24 SPARTA BUILDS A MILITARY STATE Isolated from much of Greece, Around 725 B.C., Sparta conquers MesseniaMessenians become helots—peasants forced to farm the landHarsh rule leads to Messenian revolt; Spartans build stronger stateSPARTAN LIFESpartan values: duty, strength, individuality, discipline over freedomSparta has the most powerful army in GreeceMales move into barracks at age 7, train until 30, serve until 60Girls receive some military training and live hardy livesGirls also taught to value service to Sparta above all else
25 THE PERSIAN WARS A New Kind of Army Emerges Battle at Marathon Cheaper iron replaces bronze, making arms and armor cheaperLeads to new kind of army; includes soldiers from all classesPhalanx —feared by all, formation of soldiers with spears, shieldsBattle at MarathonPersian Wars — between Greece and Persian EmpirePersian army, led by Darius the great attacks Athensdefeated at Marathon in 490 B.C.Pheidippides Brings NewsRunner Pheidippides races to Athens to announce Greek victoryWRITE THIS DOWN!
26 The Persians tried again to invade Greece in 480 BC. Thermopylae and SalamisIn 480 B.C., Persians launch new invasion of GreeceGreeks are divided; many stay neutral or side with PersiansGreek forces hold Thermopylae (300) for three days before retreating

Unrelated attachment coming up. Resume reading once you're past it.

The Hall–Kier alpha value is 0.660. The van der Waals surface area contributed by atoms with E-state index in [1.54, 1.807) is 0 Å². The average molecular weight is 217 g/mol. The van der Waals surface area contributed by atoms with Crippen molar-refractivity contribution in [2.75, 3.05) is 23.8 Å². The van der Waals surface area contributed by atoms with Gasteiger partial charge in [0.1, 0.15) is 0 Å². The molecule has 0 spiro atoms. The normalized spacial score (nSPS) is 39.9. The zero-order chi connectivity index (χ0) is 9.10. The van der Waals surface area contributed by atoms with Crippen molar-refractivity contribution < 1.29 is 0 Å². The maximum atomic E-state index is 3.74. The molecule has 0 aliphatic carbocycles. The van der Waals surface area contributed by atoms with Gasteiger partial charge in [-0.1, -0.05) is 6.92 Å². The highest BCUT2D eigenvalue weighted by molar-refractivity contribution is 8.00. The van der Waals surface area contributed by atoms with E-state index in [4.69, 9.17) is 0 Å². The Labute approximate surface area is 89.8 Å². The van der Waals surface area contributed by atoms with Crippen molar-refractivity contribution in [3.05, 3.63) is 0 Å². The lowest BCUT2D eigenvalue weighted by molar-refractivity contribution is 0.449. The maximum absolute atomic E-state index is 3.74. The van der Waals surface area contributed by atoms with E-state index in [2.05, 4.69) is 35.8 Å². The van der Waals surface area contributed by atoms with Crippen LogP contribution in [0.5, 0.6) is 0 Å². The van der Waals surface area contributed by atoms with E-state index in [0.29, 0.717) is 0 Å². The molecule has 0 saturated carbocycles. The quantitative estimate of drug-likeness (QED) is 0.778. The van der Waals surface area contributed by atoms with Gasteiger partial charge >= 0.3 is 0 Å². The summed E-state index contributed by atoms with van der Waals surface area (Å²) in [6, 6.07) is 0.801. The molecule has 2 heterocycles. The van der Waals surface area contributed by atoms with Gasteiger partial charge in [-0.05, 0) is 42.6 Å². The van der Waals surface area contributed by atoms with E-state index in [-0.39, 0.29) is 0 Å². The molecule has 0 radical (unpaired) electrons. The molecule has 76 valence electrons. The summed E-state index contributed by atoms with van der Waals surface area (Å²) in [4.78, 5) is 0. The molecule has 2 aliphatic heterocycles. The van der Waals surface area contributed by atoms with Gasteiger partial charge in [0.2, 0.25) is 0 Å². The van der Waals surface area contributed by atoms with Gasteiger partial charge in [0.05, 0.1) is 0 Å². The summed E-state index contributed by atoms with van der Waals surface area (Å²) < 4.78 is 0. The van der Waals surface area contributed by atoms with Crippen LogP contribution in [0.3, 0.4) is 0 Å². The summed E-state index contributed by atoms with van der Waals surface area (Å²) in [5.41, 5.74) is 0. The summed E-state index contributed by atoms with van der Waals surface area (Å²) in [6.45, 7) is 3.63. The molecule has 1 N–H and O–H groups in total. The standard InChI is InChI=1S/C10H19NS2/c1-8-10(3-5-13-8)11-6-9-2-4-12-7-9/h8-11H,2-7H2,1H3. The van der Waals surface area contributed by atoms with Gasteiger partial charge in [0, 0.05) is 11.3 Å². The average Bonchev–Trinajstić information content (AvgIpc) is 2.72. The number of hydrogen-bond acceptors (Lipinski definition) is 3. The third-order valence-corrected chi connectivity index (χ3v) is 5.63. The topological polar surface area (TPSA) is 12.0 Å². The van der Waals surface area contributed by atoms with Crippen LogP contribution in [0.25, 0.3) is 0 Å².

27 SALAMIS: Xerxes would not get the victory he planned for. The people of Athens fled to the nearby island of Salamis after the Persians conquered and burned Athens.The Persian king, Xerxes, had his throne placed on a hill where he could watch his fleet of a thousand large warships destroy the much smaller Greek fleet.Instead, Xerxes looked on in horror as the Greeks lured his navy into a narrow strait where the smaller Greek ships outmaneuvered and rammed the larger Persian ships, sinking most of the Persian fleet.After the defeat at Salamis, Xerxes went home to Persia, and the Persian Wars soon ended.
28 CONSEQUENCES OF THE PERSIAN WARS New self-confidence in Greece due to victoryAthens emerges as leader of Delian LeagueCity-States combine to keep fighting the PersiansAthens controls the league by using force against opponentsLeague members essentially become provinces of Athenian empireStage is set for a dazzling burst of creativity in AthensWRITE THIS DOWN!